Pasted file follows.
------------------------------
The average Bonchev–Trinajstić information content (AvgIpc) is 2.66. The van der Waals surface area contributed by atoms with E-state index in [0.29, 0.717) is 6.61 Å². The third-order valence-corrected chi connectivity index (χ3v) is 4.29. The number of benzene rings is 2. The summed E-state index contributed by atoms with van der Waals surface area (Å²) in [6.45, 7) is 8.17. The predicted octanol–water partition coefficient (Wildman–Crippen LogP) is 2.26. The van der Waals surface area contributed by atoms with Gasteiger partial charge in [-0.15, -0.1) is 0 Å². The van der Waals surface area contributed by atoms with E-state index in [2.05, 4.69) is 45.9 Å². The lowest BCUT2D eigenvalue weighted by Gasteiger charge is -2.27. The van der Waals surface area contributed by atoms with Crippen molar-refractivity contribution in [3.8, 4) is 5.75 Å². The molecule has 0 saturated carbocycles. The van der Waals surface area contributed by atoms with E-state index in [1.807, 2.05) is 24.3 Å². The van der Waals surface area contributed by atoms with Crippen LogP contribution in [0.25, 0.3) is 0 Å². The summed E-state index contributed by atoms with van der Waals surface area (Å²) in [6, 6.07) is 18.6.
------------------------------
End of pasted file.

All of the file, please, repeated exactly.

The average Bonchev–Trinajstić information content (AvgIpc) is 2.66. The van der Waals surface area contributed by atoms with E-state index in [0.29, 0.717) is 6.61 Å². The third-order valence-corrected chi connectivity index (χ3v) is 4.29. The number of benzene rings is 2. The summed E-state index contributed by atoms with van der Waals surface area (Å²) in [6.45, 7) is 8.17. The predicted octanol–water partition coefficient (Wildman–Crippen LogP) is 2.26. The van der Waals surface area contributed by atoms with Gasteiger partial charge in [-0.15, -0.1) is 0 Å². The van der Waals surface area contributed by atoms with E-state index in [2.05, 4.69) is 45.9 Å². The lowest BCUT2D eigenvalue weighted by Gasteiger charge is -2.27. The van der Waals surface area contributed by atoms with Crippen molar-refractivity contribution in [3.8, 4) is 5.75 Å². The molecule has 0 saturated carbocycles. The van der Waals surface area contributed by atoms with E-state index in [1.807, 2.05) is 24.3 Å². The van der Waals surface area contributed by atoms with Crippen LogP contribution in [0.25, 0.3) is 0 Å². The summed E-state index contributed by atoms with van der Waals surface area (Å²) in [6, 6.07) is 18.6.